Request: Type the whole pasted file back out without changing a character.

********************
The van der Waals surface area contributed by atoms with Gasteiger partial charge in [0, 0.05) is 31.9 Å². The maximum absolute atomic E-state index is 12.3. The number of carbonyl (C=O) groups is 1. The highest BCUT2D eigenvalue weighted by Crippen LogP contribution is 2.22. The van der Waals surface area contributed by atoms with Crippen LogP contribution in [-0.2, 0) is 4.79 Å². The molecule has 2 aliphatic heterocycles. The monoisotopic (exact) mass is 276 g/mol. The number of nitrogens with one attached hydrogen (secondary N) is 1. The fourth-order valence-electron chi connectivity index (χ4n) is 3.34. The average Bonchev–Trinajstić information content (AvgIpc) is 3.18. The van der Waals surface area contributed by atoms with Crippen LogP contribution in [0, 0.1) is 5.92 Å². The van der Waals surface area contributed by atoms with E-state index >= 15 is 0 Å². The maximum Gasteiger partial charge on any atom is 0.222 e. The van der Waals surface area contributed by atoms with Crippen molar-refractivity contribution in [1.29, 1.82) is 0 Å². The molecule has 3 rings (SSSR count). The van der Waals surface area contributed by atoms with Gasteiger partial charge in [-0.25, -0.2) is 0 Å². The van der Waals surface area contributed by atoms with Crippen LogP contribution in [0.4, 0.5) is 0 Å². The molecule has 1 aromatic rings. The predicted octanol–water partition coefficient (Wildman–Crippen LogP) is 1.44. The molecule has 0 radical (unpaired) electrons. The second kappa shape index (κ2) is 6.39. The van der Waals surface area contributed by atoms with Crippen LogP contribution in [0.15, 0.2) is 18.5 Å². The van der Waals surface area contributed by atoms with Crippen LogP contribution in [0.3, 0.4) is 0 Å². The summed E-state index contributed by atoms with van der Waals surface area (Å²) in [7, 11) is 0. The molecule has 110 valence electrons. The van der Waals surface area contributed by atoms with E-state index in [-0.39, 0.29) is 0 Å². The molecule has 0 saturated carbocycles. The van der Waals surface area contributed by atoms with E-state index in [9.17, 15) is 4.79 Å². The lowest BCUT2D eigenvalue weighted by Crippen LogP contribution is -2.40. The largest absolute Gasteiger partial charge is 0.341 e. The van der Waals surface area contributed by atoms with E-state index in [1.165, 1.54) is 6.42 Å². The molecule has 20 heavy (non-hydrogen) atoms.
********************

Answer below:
The van der Waals surface area contributed by atoms with Gasteiger partial charge in [0, 0.05) is 31.9 Å². The maximum absolute atomic E-state index is 12.3. The number of carbonyl (C=O) groups is 1. The highest BCUT2D eigenvalue weighted by Crippen LogP contribution is 2.22. The van der Waals surface area contributed by atoms with Crippen LogP contribution in [-0.2, 0) is 4.79 Å². The molecule has 2 aliphatic heterocycles. The monoisotopic (exact) mass is 276 g/mol. The number of nitrogens with one attached hydrogen (secondary N) is 1. The fourth-order valence-electron chi connectivity index (χ4n) is 3.34. The average Bonchev–Trinajstić information content (AvgIpc) is 3.18. The van der Waals surface area contributed by atoms with Crippen LogP contribution in [0, 0.1) is 5.92 Å². The van der Waals surface area contributed by atoms with E-state index >= 15 is 0 Å². The maximum Gasteiger partial charge on any atom is 0.222 e. The van der Waals surface area contributed by atoms with Crippen molar-refractivity contribution in [1.29, 1.82) is 0 Å². The molecule has 3 rings (SSSR count). The van der Waals surface area contributed by atoms with Gasteiger partial charge in [-0.25, -0.2) is 0 Å². The van der Waals surface area contributed by atoms with Crippen LogP contribution in [0.4, 0.5) is 0 Å². The molecule has 1 aromatic rings. The predicted octanol–water partition coefficient (Wildman–Crippen LogP) is 1.44. The molecule has 0 radical (unpaired) electrons. The second kappa shape index (κ2) is 6.39. The van der Waals surface area contributed by atoms with Crippen LogP contribution in [0.15, 0.2) is 18.5 Å². The van der Waals surface area contributed by atoms with Crippen LogP contribution in [0.3, 0.4) is 0 Å². The summed E-state index contributed by atoms with van der Waals surface area (Å²) in [7, 11) is 0. The molecule has 110 valence electrons. The van der Waals surface area contributed by atoms with E-state index in [-0.39, 0.29) is 0 Å². The molecule has 0 saturated carbocycles. The van der Waals surface area contributed by atoms with E-state index in [9.17, 15) is 4.79 Å². The lowest BCUT2D eigenvalue weighted by Crippen LogP contribution is -2.40. The largest absolute Gasteiger partial charge is 0.341 e. The van der Waals surface area contributed by atoms with E-state index in [1.165, 1.54) is 6.42 Å². The molecule has 20 heavy (non-hydrogen) atoms.